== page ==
If you are in this phase of life and own a house, then you may not be saving for retirement at all. Sometimes paying a mortgage makes it tough, especially for those just starting out. Or, perhaps you are saving, but you know it’s not enough. Then there are the fortunate ones who have a mortgage but are also able to save enough for retirement and generously give, all at the same time.
You aren’t saving for retirement at all
If you’re not saving at all, the answer is clear: start saving something, even a small amount, sooner rather than later. Consider this example:
If you are 35 years old, make $50,000 a year, own a house with a 30-year mortgage, invest 12 percent of your income toward retirement ($500 per month), and it grows at 6 percent annually, you could have over $500,000 at age 65. And even if you paid nothing extra toward the mortgage, you’ll have a paid-for house when you retire.
If you start earlier, say age 25, it would be almost $1 Million! (That’s due to the “magic” of compounding.)
But what if, starting at age 35, you get a nice raise and decide to double up on your house payments instead of saving for retirement? You would pay off your mortgage in 15 years or so, by age 50 (whoop, whoop!), but will have zero saved for retirement (not sure what the opposite of “whoop” is). To play “catch up,” you’d have to invest $1,700 a month starting at age 50, which could be very tough.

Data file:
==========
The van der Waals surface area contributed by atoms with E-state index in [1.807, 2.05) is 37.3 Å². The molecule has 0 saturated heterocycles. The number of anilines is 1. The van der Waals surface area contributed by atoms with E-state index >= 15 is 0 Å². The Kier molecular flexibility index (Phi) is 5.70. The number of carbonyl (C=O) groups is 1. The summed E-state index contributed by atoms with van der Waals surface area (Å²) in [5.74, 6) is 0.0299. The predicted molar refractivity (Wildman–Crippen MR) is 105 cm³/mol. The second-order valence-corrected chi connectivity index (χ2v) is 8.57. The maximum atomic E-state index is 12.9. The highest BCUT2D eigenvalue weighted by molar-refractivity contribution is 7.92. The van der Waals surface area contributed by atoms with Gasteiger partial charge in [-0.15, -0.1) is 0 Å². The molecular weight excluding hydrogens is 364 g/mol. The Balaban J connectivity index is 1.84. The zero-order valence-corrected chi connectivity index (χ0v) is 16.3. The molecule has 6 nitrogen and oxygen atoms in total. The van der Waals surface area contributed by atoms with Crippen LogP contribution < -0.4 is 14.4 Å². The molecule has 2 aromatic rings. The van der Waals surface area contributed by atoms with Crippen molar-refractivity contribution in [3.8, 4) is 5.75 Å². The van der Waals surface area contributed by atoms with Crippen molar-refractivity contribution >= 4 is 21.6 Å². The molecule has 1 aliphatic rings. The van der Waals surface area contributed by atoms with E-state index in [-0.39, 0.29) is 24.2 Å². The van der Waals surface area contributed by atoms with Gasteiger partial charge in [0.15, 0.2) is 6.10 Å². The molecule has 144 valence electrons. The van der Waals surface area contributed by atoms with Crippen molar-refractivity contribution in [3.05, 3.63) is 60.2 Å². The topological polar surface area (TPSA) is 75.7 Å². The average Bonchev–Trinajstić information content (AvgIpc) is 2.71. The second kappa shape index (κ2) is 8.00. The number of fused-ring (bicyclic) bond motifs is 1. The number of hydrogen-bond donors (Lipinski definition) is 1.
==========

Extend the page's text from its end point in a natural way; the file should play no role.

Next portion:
Think of it this way: In the first scenario, you invest a total of $180,000 for retirement. But due to compounding, your savings grow, and you end up with a half-million dollars (more if average annual returns are higher and much more if you start earlier). But in the second, you had to invest $306,000 of your hard-earned money to end up with the same amount. Bummer!
I like scenario one! Therefore, during this phase, I wouldn’t advise you to pre-pay instead of saving and investing for retirement, especially if you’re getting an employer match for your contribution of some percentage. In that case, your 401k/403b is probably going to be a better long-term investment than your house.
If you’re familiar with Dave Ramsey’s Financial Peace “Baby Steps,” you know that paying off your mortgage AFTER you have an emergency fund in place, have taken care of all other debt, and are giving and saving for retirement, is Baby Step 6 of 7 in his plan for financial peace. Note the emphasis on AFTER.
Your priority should be paying off debt and then saving for an emergency fund so that you can continue making mortgage payments in case the unexpected should happen. So, fully fund your emergency reserves first. Save 3 to 6 months of income at a minimum, but 6 to 12 months’ worth is even better. (Remember, even if you pay off your mortgage, you still have to pay for utilities, taxes, insurance, etc.) After that, you should be saving at least 12 to 15 percent of your gross income for retirement. (Possibly more if you got a late start.)